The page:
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Inflation in Iran rises further to 15.8 percent

Inflation in Iran continued its rising trend for the second consecutive year, going up to 15.8 percent in the last Iranian year of 1381 (ended March 20), with manufactured goods and foodstuff becoming costlier, IRNA reported from Tehran.

Reflecting the increased cost of living, the general price line, measured by the Wholesale Price Index (WPI), rose by 15.8 percent to 306 points last year as prices of primary articles and fuels continued their upward trend compared to those in the previous year's level.

The final WPI rose by 17.9 percent in `Bahman', the 11th month in Iranian calendar, while the final point-to-point inflation for Tehran was pegged at 16.4 percent.

The province of Gilan ranked first in the list with an inflation rate of 19.6 percent in the year under study.

In Iran, Inflation is mainly caused by banking mismanagement, staggering loan and borrowing, mostly by the state organizations, government's domination of key economic sectors, indiscriminate allocation of subsidy both to the poor and the rich, and government's expansionary policies.

The fixed income group, which includes employees and workers, suffer the most from inflation.

Government has been trying to follow deflationary policies, including raising taxes, issuing participation bonds, and revising banking policies.

Majlis directive bans price rises above 10pc on basic commodities

The MP from the southern city of Masjed Soleyman said here Saturday a Majlis directive has banned any price increases higher than 10 percent on essential commodities.

Also, a member of Majlis Plan and Budget Commission Omidvar Rezaei Mirqaed said the definition of essential commodities is clear and the cabinet will soon ratify the legislation's executive bylaws.

He said the directive also calls for reducing rls 5000 billion from the current expenditures of organizations and allocating the sum to subsidies.

He said that the sources of savings will come from cutting 10 percent of the Majlis, Judiciary and presidential-affiliated bodies' budgets as well as axing five percent from all current budgets of all state-affiliated organs.

The government, the MP added through a "special interpretation" of some of the articles in the Third Five-Year Development Plan (March 2000-March 2005) has already boosted in March some of the prices on services, and goods over the 10 percent limit.

Rezaei-Mirqaed stated that the bill underwent change before being ratified.

Initially it was thought the limit on price increases will also extend to cover all government-produced items and services. "But the bill only was approved for essential goods and rejected for others," he underlined.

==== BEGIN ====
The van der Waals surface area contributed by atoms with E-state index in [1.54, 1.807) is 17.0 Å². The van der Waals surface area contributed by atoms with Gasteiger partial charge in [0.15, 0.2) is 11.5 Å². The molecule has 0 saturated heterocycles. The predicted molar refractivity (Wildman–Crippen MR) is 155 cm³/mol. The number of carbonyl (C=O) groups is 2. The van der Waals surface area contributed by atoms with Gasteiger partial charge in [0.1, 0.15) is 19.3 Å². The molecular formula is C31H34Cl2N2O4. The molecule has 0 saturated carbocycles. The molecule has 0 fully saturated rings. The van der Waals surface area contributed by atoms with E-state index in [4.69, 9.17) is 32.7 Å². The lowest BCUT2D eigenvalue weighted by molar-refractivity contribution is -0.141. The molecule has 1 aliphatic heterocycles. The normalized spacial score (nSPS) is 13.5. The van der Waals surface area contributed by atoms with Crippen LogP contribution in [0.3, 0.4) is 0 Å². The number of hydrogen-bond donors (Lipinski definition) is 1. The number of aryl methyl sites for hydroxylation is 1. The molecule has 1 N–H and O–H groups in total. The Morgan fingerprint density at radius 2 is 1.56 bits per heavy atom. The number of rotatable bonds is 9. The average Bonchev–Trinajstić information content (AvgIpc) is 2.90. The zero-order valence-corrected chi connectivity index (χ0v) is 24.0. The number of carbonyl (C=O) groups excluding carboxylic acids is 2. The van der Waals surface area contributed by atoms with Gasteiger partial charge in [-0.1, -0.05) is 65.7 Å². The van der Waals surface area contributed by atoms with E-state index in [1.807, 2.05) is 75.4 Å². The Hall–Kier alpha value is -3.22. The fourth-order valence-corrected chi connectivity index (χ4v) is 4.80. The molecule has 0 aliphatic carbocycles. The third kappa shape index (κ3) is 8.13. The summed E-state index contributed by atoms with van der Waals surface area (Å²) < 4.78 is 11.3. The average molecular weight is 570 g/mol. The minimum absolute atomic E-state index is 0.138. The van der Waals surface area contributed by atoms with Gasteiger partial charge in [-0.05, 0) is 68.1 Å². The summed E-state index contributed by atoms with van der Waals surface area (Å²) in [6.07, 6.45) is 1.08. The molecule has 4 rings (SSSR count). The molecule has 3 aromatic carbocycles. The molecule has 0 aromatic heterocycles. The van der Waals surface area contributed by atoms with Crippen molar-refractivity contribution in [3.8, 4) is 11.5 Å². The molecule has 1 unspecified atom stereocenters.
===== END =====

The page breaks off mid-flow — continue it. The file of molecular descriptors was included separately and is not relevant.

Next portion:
Because of the high final costs on some of the items and services and lack of adequate resources for compensation, "there was no choice, but, to repeal the proposed ban on price limits on all the government produced goods and services."

The above legislation aims to rein in inflation and curb price hikes which have been among top priorities of the government and Majlis, albeit many different ways of accomplishing the task have been put forth.

The Management and Plan Organization (MPO) in a bid to control inflation has vowed to cap the increase in state employees salaries at the level of the expected inflation or 14 percent this year.

Presumably any increase of state employees salaries over 14 percent will stoke inflationary pressures in the economy.

Some economists, in addition to regarding salary increases for government employees as inflationary, also attribute inflationary pressures to economy's structural rigidity, lack of gross in the real sector of the economy, weak production of goods and productive services, government borrowing from the central bank, rampant consumption mentality and growth in non-productive sector of the economy.

A Majlis commission has estimated the inflation rate to exceed 21.7 percent.

Government has estimated the rate of inflation in 2002 at 16 percent saying the figure stood at 14.8 percent in 2000 and 11.4 percent in 2001.

The Third Five-Year Economic Development Plan (2000-2005) puts annual rate of inflation at 15.9 percent. Under the plan forecast, the figure stood at 19.9 percent in the year ending March 2001, 17.4 percent in year ending March 2002 and 15.3 percent for year upto March 2003. The figure is expected to be 14 percent the next Iranian year and 13 percent in the year following that.

Based on statistics, released by the CBI, inflation rate was 12.6 percent in the year which ended March 2001 and 11.4 percent in the year after that.

... Payvand News - 7/27/03 ... --

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